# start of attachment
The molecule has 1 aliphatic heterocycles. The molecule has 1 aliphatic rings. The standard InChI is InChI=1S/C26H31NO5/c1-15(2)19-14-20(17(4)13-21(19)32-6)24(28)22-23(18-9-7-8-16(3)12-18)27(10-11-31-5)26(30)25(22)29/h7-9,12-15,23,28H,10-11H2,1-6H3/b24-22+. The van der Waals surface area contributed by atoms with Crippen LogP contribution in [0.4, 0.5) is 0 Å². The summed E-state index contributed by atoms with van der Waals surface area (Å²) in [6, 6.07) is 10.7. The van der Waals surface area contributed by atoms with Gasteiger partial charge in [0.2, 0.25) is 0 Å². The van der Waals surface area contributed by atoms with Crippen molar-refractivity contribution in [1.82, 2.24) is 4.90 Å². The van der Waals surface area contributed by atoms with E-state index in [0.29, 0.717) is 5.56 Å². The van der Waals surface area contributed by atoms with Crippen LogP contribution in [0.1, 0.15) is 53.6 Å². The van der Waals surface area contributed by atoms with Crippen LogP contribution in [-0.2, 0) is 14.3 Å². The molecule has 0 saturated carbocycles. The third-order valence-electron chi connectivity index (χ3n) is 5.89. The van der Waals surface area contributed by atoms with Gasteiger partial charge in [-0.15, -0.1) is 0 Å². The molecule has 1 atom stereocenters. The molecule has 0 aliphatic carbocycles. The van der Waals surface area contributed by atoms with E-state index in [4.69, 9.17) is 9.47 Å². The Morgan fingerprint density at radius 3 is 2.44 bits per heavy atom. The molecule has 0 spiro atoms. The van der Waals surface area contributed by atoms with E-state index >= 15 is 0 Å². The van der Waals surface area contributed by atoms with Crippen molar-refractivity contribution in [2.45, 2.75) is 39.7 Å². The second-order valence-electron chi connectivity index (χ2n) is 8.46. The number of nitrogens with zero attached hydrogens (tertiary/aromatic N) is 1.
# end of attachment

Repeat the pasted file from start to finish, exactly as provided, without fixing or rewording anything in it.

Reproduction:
The molecule has 1 aliphatic heterocycles. The molecule has 1 aliphatic rings. The standard InChI is InChI=1S/C26H31NO5/c1-15(2)19-14-20(17(4)13-21(19)32-6)24(28)22-23(18-9-7-8-16(3)12-18)27(10-11-31-5)26(30)25(22)29/h7-9,12-15,23,28H,10-11H2,1-6H3/b24-22+. The van der Waals surface area contributed by atoms with Crippen LogP contribution in [0.4, 0.5) is 0 Å². The summed E-state index contributed by atoms with van der Waals surface area (Å²) in [6, 6.07) is 10.7. The van der Waals surface area contributed by atoms with Gasteiger partial charge in [0.2, 0.25) is 0 Å². The van der Waals surface area contributed by atoms with Crippen molar-refractivity contribution in [1.82, 2.24) is 4.90 Å². The van der Waals surface area contributed by atoms with E-state index in [0.29, 0.717) is 5.56 Å². The van der Waals surface area contributed by atoms with Crippen LogP contribution in [0.1, 0.15) is 53.6 Å². The van der Waals surface area contributed by atoms with Crippen LogP contribution in [-0.2, 0) is 14.3 Å². The molecule has 0 saturated carbocycles. The third-order valence-electron chi connectivity index (χ3n) is 5.89. The van der Waals surface area contributed by atoms with Gasteiger partial charge in [-0.15, -0.1) is 0 Å². The molecule has 1 atom stereocenters. The molecule has 0 aliphatic carbocycles. The van der Waals surface area contributed by atoms with E-state index in [4.69, 9.17) is 9.47 Å². The Morgan fingerprint density at radius 3 is 2.44 bits per heavy atom. The molecule has 0 spiro atoms. The van der Waals surface area contributed by atoms with E-state index >= 15 is 0 Å². The van der Waals surface area contributed by atoms with Crippen molar-refractivity contribution in [2.45, 2.75) is 39.7 Å². The second-order valence-electron chi connectivity index (χ2n) is 8.46. The number of nitrogens with zero attached hydrogens (tertiary/aromatic N) is 1.